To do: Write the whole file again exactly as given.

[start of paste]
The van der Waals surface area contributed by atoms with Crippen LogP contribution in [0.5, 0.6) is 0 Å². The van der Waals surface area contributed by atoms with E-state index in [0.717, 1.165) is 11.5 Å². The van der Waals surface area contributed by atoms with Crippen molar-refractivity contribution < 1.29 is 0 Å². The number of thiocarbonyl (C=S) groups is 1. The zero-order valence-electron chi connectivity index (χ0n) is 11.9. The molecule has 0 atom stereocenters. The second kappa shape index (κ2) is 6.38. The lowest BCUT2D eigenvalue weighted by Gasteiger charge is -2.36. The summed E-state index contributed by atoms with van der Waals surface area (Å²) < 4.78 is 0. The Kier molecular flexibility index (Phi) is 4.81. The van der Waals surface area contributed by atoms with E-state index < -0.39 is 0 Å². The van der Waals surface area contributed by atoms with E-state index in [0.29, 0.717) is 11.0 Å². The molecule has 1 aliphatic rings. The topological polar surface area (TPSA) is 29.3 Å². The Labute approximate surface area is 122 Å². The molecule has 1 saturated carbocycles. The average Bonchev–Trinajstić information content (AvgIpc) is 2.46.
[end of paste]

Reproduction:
The van der Waals surface area contributed by atoms with Crippen LogP contribution in [0.5, 0.6) is 0 Å². The van der Waals surface area contributed by atoms with E-state index in [0.717, 1.165) is 11.5 Å². The van der Waals surface area contributed by atoms with Crippen molar-refractivity contribution < 1.29 is 0 Å². The number of thiocarbonyl (C=S) groups is 1. The zero-order valence-electron chi connectivity index (χ0n) is 11.9. The molecule has 0 atom stereocenters. The second kappa shape index (κ2) is 6.38. The lowest BCUT2D eigenvalue weighted by Gasteiger charge is -2.36. The summed E-state index contributed by atoms with van der Waals surface area (Å²) < 4.78 is 0. The Kier molecular flexibility index (Phi) is 4.81. The van der Waals surface area contributed by atoms with E-state index < -0.39 is 0 Å². The van der Waals surface area contributed by atoms with E-state index in [0.29, 0.717) is 11.0 Å². The molecule has 1 aliphatic rings. The topological polar surface area (TPSA) is 29.3 Å². The Labute approximate surface area is 122 Å². The molecule has 1 saturated carbocycles. The average Bonchev–Trinajstić information content (AvgIpc) is 2.46.